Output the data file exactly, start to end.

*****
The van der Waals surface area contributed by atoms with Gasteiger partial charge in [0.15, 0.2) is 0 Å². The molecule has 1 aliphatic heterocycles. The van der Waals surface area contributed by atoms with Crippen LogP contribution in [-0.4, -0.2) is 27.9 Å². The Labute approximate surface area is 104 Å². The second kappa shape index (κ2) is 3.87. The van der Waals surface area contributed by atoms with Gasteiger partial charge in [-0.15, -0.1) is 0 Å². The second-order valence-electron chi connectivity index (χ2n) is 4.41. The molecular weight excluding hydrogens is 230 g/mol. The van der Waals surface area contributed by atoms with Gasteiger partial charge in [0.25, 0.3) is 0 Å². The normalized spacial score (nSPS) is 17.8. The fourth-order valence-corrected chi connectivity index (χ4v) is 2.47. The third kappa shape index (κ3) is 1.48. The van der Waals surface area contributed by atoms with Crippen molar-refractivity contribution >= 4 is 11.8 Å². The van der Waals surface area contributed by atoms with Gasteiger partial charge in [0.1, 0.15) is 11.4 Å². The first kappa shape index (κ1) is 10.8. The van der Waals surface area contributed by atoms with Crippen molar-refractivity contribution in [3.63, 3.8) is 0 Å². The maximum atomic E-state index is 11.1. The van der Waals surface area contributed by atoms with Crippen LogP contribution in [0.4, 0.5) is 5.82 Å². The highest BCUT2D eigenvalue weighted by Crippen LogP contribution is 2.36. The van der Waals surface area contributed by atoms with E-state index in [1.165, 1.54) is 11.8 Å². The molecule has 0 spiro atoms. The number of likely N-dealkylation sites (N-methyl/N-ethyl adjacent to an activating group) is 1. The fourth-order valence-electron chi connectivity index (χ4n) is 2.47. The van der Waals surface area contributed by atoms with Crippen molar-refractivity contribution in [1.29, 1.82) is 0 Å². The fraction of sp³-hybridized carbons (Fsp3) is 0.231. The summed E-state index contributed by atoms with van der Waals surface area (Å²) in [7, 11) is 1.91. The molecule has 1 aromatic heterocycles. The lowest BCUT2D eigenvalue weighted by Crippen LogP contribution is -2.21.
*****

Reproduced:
The van der Waals surface area contributed by atoms with Gasteiger partial charge in [0.15, 0.2) is 0 Å². The molecule has 1 aliphatic heterocycles. The van der Waals surface area contributed by atoms with Crippen LogP contribution in [-0.4, -0.2) is 27.9 Å². The Labute approximate surface area is 104 Å². The second kappa shape index (κ2) is 3.87. The van der Waals surface area contributed by atoms with Gasteiger partial charge in [-0.15, -0.1) is 0 Å². The second-order valence-electron chi connectivity index (χ2n) is 4.41. The molecular weight excluding hydrogens is 230 g/mol. The van der Waals surface area contributed by atoms with Gasteiger partial charge in [0.25, 0.3) is 0 Å². The normalized spacial score (nSPS) is 17.8. The fourth-order valence-corrected chi connectivity index (χ4v) is 2.47. The third kappa shape index (κ3) is 1.48. The van der Waals surface area contributed by atoms with Crippen molar-refractivity contribution >= 4 is 11.8 Å². The van der Waals surface area contributed by atoms with Gasteiger partial charge in [0.1, 0.15) is 11.4 Å². The first kappa shape index (κ1) is 10.8. The van der Waals surface area contributed by atoms with Crippen molar-refractivity contribution in [3.63, 3.8) is 0 Å². The maximum atomic E-state index is 11.1. The van der Waals surface area contributed by atoms with Crippen LogP contribution in [0.4, 0.5) is 5.82 Å². The highest BCUT2D eigenvalue weighted by Crippen LogP contribution is 2.36. The van der Waals surface area contributed by atoms with E-state index in [1.165, 1.54) is 11.8 Å². The molecule has 0 spiro atoms. The number of likely N-dealkylation sites (N-methyl/N-ethyl adjacent to an activating group) is 1. The fourth-order valence-electron chi connectivity index (χ4n) is 2.47. The van der Waals surface area contributed by atoms with Crippen molar-refractivity contribution in [1.29, 1.82) is 0 Å². The fraction of sp³-hybridized carbons (Fsp3) is 0.231. The summed E-state index contributed by atoms with van der Waals surface area (Å²) in [7, 11) is 1.91. The molecule has 1 aromatic heterocycles. The lowest BCUT2D eigenvalue weighted by Crippen LogP contribution is -2.21.